New free trade deal will see our macadamia industry go nuts
THE pigs are feral and the seasons unfortunate, but a new free trade agreement promises to boost to the Gympie region's long suffering macadamia industry.
The agreement will remove the 30% tariff which has been the single greatest barrier to Australian sales in the increasingly lucrative South Korean market.
Suncoast Gold grower services co-ordinator Brice Kaddatz says Korean macadamia imports are projected to increase from 200 tonnes a year to "1500 tonnes and beyond".
Importantly, that 200 tonnes is 97.3% Australian, and much of it comes from the near-Gympie area.
"Macadamias are held in high esteem in Korea, as they are in most parts of the world.
"We are in the process of developing the Korean market," Mr Kaddatz - also a board member of the Australian Macadamia Society - said yesterday.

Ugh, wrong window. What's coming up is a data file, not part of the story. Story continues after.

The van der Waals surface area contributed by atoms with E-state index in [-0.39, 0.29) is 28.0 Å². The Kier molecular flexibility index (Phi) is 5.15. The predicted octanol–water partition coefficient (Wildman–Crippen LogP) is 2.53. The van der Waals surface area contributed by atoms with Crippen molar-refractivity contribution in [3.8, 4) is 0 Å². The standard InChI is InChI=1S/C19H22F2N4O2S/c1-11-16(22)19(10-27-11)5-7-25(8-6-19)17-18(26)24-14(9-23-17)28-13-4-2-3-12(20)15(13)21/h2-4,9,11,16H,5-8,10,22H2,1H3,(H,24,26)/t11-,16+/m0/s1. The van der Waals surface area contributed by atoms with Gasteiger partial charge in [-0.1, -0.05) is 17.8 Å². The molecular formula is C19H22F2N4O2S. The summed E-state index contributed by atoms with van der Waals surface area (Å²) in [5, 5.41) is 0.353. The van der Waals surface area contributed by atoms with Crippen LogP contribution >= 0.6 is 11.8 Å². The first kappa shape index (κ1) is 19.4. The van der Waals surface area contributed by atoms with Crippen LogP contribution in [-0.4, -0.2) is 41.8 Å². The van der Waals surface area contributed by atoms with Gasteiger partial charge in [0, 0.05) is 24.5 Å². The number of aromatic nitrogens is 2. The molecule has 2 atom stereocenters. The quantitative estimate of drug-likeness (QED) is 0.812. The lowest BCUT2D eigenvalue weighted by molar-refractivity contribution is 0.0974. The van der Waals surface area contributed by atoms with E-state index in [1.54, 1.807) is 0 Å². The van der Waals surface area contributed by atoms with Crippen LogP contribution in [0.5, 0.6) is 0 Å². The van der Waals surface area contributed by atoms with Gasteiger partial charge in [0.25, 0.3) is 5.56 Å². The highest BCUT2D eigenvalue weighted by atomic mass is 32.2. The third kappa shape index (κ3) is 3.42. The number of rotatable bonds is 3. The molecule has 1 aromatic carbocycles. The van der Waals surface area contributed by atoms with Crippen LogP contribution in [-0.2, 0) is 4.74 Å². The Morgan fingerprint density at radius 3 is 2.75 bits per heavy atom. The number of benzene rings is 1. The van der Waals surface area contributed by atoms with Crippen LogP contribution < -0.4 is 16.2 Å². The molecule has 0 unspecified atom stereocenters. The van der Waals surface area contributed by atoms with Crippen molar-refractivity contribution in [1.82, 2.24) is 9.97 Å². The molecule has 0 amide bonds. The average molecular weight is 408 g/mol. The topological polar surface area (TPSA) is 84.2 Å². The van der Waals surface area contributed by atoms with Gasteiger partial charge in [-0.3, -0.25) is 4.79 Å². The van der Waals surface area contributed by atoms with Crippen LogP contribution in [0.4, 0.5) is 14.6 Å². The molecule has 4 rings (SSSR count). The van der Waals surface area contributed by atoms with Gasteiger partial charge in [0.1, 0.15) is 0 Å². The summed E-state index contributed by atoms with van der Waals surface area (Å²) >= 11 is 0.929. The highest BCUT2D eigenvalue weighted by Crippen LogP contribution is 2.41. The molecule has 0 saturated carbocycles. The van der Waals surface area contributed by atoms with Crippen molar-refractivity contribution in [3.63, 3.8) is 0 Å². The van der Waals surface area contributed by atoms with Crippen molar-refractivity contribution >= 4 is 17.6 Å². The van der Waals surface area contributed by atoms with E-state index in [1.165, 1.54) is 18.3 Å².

"The tariff on Australian producers is 30%, levied by Korea. That will now be eliminated over a period of five years," he said.
Meeting demand will be the next problem in a market which has grown 240% in the past five years.
Feral pigs are an emerging menace as they gorge on fallen nuts across the region, from Wolvi and Anderleigh to the Mary Valley.
And the weather has been hostile, with big wet seasons promoting rot, followed by significant dry spells, when there is not enough water for root growth.
"The root systems have taken a hammering," he said.
AMS CEO Jolyan Burnett said the new free trade agreement "represents a major opportunity for the Australian macadamia industry and local Gympie growers, allowing us to undertake significant expansion into that market".
"The FTA will reduce the tariff on macadamias from 30% to zero over the next five years.
"The AMS has lobbied extensively to achieve this result, which will see us strengthen our position in this major market."
Mr Burnett said following extensive research in 2011, the AMS had identified Korea as one of its priority new markets, launching its first major promotional campaign there earlier this year.
"We believe this market has the potential to grow as big as our Japanese market," Mr Burnett said yesterday.